What's the used BMW 5 Series hatchback like?
Just in case you thought there was a niche that BMW had forgotten to fill, welcome to the BMW 5 Series Gran Turismo, a saloon that thinks it’s a coupe that really wants to be an SUV. Despite the nomenclature, this high-roofed hatchback (it has a conventional boot lid, too, but more on that later) is actually based on the running gear of the large 7 Series, so it offers plenty of interior space as well as a mildly raised-up driving position.
The engine range comprises two petrol options – the 535i and 550i – and three diesels, the 520d, 530d and 535d. There are three main trims to choose from. The entry-level SE models come with 18in alloy wheels, cruise control, front and rear parking sensors, automatic lights and wipers, plus an auto tailgate, while inside there is a leather upholstery, heated and electrically adjustable front seats, manually adjustable rear seats, a panoramic sunroof and dual-zone climate control. All BMW's come with the brilliant iDrive infotainment system, with the 520d coming with BMW's Navigation system, a DAB radio, Bluetooth and USB interface, while the 530d comes with the Professional Media system and a touch-sensitive iDrive controller.
Upgrade to the Luxury model and you'll find numerous exclusive touches and details with more chrome accents, while all the GTs come with BMW's Professional Media iDrive system as standard. The range-topping M Sport gets, unsurprisingly, a collection of sporting details, with M Performance decals, alloy wheels shod in run-flat tyres, sports suspension and sports seats all included in the package.
On the road, the two petrols offer plenty of performance, the 535i through a smooth 3.0-litre inline-six, and the 550i with a 444bhp V8. Of the diesels, the 520d is the most frugal, the 530d suitably punchy (think 0 to 60mph in just 6.3sec, rivalling the best hot hatches) and the 535d a real humdinger. There’s plenty of power on offer in all options, and the 5 Series GT is a smooth and refined cruiser with any of these units under its bonnet. A standard eight-speed automatic gearbox on all models is likewise creamy in everyday use.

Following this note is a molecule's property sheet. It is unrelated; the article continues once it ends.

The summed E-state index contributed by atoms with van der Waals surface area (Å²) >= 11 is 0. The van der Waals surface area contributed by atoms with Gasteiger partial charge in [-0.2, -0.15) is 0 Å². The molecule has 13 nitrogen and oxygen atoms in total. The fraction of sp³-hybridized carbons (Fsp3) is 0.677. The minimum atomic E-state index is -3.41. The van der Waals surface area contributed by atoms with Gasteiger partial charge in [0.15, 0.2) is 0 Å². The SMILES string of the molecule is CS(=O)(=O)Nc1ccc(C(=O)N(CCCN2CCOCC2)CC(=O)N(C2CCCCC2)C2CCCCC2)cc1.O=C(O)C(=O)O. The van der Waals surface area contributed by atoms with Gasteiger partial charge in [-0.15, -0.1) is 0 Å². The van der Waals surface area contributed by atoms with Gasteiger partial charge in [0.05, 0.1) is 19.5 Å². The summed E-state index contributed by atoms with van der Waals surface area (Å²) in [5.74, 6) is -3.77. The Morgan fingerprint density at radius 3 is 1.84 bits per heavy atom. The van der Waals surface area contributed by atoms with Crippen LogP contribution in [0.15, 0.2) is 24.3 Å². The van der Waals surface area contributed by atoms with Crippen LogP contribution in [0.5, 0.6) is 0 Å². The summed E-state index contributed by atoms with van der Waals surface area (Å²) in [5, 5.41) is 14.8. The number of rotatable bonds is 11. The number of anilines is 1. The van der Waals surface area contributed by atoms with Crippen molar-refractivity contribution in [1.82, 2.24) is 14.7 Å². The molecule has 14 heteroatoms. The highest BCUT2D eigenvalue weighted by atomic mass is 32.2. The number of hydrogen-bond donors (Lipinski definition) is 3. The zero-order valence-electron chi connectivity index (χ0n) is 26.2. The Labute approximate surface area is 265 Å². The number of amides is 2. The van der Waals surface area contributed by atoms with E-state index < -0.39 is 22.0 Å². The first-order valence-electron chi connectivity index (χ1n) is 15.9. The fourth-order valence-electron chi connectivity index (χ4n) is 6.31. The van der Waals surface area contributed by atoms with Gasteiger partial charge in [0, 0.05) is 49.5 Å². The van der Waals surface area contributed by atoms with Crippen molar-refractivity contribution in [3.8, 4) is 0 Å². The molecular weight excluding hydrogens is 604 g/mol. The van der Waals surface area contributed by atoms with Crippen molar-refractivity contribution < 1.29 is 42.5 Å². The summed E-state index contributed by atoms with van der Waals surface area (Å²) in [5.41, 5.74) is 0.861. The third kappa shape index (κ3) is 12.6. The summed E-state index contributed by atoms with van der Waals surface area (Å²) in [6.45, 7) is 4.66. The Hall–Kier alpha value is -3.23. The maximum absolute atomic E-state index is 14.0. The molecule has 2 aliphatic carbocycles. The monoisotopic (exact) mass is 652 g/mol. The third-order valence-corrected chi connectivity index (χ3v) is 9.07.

Comfort is more of a mixed bag. On normal 18in wheels, the 5 Series GT is a little disappointing in its ride comfort. On the optional 20in wheels, it’s downright disappointing in its ride comfort. It can be caught out by bad road imperfections and these impacts can become intrusive. You might be able to excuse it this if the handling were sporty, but it isn’t. In fact, it always feels slightly disconnected through the steering, and there’s even a fair bit of body lean in bends taken quickly. It’s certainly not what you might expect from a firm who labels its products as the ultimate driving machines.
Inside, things are more as you might expect. It’s classy, with an excellent driving position that offers a lot of electrical adjustment, although visibility is a little limited by the large pillars and small rear window. BMW’s much-admired build quality is at its best in the 5 Series GT. Leather seats and wood trim are standard, while a particularly nice touch is the wave-like appearance of the armrests. Sit in any of the seats, though, and the GT is an exceptionally comfortable and aesthetically pleasing place to spend time, rivalling plenty of cars from higher classes.
Space in the rear is excellent, too, although the boot is only an average size and the dual boot opening is also a little limited in terms of practicality. The vast tailgate is useful enough, but the curving roofline limits carrying capacity and the saloon opening reveals a letterbox-style slot that you can’t see into unless you bend down real low. On a positive note, the rear seats fold flat with one pull of the same handle that allows them to be reclined, freeing up a reasonable 1700 litres of load space.
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